Attaining a so-called "perfect score" at the age of 17 is a hard act to follow, but high-achieving former students say pursuing their passions is more important than being defined by their brilliant academic results.
As this year's school leavers anxiously await the release of their WA Certificate of Education exam results on Monday, _The Weekend West _spoke to former students who achieved the highest possible Australian Tertiary Admission Rank of 99.95 to find out what they are doing now.
In WA, only about 15 students out of more than 13,000 are eligible to join that elite group each year.
Former St Mary's Anglican Girls' School student Amy Steinepreis, 22, who achieved that feat in 2008, said she had been more focused on doing her best than reaching the top rank.
The strong work ethic she developed in high school has been just as evident at university, earning her several scholarships and allowing her to study in Italy.
Ms Steinepreis started a combined arts and law degree at the University of WA but dropped law when she realised it would prevent her from majoring in three Arts subjects.
After graduating with joint first-class honours in English and Italian and cognate honours in French, she is about to start a one-year master of international journalism.
She also started workshops coaching high school students in French, Italian and literature in return for donations to the Ride to Conquer Cancer, raising more than $20,000 for medical research.
When Joel Bass, 24, left Rossmoyne Senior High School with a perfect ATAR in 2006, he refused to limit himself to choosing a course open only to those with the highest marks. He decided to combine his love of music, physics and maths and graduated from UWA this year with a double major in percussion performance and mechanical engineering.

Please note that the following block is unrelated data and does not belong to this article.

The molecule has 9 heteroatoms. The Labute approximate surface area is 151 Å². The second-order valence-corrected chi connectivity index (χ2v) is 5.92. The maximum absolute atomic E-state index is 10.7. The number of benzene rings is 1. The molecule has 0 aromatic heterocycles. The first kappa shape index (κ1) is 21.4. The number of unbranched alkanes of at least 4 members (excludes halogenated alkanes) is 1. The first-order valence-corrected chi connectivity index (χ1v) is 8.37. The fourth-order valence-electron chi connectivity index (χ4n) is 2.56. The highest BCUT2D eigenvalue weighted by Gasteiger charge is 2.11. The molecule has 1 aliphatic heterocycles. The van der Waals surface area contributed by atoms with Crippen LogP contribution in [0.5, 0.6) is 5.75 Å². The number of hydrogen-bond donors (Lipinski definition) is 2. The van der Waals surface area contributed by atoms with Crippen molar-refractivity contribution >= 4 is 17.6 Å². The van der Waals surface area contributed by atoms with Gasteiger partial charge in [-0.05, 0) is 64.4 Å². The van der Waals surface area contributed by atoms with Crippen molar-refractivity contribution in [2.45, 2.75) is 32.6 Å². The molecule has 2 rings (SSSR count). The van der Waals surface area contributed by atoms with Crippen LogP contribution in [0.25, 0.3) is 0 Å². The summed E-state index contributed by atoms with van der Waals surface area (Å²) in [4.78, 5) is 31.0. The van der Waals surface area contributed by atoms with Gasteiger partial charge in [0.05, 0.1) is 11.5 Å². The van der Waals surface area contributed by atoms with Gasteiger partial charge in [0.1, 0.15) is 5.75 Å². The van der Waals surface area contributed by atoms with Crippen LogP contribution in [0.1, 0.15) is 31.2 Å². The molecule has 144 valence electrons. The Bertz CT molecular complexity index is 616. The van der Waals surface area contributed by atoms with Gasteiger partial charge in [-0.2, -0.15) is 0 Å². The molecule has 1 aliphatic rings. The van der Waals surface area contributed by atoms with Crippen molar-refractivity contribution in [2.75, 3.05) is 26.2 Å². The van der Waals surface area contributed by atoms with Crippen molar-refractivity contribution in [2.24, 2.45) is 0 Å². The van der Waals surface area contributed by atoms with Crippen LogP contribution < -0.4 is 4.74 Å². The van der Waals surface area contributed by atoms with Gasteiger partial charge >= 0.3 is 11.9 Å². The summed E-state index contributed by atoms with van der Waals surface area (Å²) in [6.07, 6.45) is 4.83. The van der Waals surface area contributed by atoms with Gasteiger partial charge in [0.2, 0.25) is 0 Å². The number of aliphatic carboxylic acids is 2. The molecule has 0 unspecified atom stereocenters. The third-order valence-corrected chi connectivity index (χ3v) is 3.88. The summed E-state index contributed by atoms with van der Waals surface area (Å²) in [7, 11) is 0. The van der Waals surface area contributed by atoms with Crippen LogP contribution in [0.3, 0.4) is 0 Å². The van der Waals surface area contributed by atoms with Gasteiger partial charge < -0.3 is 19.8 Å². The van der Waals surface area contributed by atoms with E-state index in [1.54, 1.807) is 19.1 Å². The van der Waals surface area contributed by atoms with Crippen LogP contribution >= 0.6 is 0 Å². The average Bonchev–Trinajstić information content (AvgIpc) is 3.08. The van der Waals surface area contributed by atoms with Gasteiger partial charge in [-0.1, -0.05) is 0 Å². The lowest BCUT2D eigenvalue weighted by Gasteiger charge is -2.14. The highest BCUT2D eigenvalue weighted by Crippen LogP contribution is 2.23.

"It seemed logical to follow my passion (for music) and I resented the notion that some people expected me to do courses like medicine," he said.
Though his Year 12 results may have given him an edge when applying for tertiary scholarships, Mr Bass said everyone went back to square one when starting university.
"I am extremely proud of that result but I have learnt not to define my self-worth solely through the numbers that academic institutions assign to me," he said.
Lucien Nguyen, 20, won an award in almost every course he studied as well as scoring 99.95 when he left St Mark's Anglican Community School three years ago.
After applying to study medicine he switched preferences at the last minute to a double degree in engineering and commerce at UWA because he felt he could make a better contribution to society that way.